Who we are

The Lost Towns Project is a team of professional archaeologists and historians, working closely with the government of Anne Arundel County, Maryland to discover and explore the County's rich heritage. The team is committed to sharing the discovery process of this incredible heritage with the public through hands-on experiences, publications, lectures, and exhibits. In this blog, we will share some of our exciting discoveries, updates, and events. Check out our website at www.losttownsproject.org for much more, or to learn how to become a volunteer or intern! No experience is required to assist us in field investigations, laboratory studies, archival research, and interpretive programs. Join us to rediscover the History in your own backyards!

Thursday, January 26, 2012

Conservation of Artifacts

Today's blog was written by our recent intern, Alex, who just completed his hours.  Alex was very interested in learning conservation in the lab, and Shawn taught him how to conserve metal, glass, and bone.  The scissors he refers to in this post will likely be part of a new exhibit highlighting the archaeology of sewing in Anne Arundel County.  Our own Jessie Grow is designing this exhibit.  Maybe we can get her to blog about it soon!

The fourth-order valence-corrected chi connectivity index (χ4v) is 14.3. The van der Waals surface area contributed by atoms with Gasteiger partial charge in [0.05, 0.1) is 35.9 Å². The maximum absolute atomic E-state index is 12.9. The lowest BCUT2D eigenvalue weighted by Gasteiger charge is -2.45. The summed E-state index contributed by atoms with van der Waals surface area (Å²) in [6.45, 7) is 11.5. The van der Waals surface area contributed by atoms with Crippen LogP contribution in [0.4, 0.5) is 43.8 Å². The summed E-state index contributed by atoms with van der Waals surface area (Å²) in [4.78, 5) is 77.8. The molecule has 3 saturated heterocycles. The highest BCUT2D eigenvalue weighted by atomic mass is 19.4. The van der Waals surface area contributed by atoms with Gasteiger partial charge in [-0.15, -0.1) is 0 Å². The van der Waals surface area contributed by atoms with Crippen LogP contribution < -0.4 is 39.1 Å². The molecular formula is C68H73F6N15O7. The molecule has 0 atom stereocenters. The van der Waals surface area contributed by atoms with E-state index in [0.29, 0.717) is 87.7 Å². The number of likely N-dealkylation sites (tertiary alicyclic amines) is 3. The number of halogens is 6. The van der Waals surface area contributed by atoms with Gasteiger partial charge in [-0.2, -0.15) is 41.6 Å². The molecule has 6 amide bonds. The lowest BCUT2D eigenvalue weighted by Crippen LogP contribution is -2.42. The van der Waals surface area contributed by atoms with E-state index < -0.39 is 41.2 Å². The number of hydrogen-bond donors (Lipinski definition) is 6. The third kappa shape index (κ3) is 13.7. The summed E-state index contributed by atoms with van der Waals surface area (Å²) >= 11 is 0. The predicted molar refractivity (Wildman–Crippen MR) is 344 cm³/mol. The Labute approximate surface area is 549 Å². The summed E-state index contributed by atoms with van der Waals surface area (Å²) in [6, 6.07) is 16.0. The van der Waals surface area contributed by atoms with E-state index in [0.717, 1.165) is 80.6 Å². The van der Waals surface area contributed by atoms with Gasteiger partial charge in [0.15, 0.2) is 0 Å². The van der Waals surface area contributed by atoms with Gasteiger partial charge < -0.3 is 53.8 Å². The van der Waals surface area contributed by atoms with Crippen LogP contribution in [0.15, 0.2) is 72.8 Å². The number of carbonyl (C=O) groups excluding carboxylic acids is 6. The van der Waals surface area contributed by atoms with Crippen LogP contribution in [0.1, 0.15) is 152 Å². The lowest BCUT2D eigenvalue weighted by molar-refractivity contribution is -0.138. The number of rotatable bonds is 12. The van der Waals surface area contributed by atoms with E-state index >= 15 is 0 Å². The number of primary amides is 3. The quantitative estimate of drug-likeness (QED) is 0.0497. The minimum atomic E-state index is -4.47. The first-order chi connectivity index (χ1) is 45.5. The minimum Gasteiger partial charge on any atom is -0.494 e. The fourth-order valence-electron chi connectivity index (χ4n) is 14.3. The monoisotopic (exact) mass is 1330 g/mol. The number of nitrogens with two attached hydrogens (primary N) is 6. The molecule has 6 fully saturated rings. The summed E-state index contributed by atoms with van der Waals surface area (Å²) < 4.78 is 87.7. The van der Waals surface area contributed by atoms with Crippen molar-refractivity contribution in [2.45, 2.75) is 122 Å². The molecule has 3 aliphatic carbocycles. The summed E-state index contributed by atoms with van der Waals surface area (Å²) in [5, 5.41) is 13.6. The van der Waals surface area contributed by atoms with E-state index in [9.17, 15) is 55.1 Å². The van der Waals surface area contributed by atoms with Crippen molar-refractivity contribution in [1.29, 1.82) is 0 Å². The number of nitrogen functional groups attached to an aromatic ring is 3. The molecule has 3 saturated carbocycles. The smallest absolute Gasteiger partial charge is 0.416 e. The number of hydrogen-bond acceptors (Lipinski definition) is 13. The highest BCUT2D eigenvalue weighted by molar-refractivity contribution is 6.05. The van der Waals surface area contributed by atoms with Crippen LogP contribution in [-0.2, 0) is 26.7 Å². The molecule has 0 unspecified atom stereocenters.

I worked on conservation in the Lost Towns Project lab, in which I conserved artifacts from sites excavated. I performed conservation treatments on these artifacts and also worked on the conservation database. I performed conservation on these artifacts to prevent them from breaking down further and kept a log of such treatments in the database. Conservation treatments vary depending on the type of artifact being conserved and the level of break-down that has occurred. Some of the artifacts that are most frequently conserved include metal, glass, and bone specimens.

The main artifact that I have been conserving and restoring is a pair of scissors from the Swan Cove site in Anne Arundel County, MD. I treated the scissors with air-abrasion to remove the corrosion from them and to prevent them from further breaking down. I used a number of different rotary tools in order to remove the corrosion from the entire area of the scissors. I also conserved and restored the decorative markings on the scissors. I then applied tannic-acid to the entire surface of the scissors to prevent them from breaking down further in the future. The use of air-abrasion and tannic-acid conserved the scissors and helped restore them back to their original form.
The Swan Cove scissors before conservation

The Swan Cove scissors after conservation


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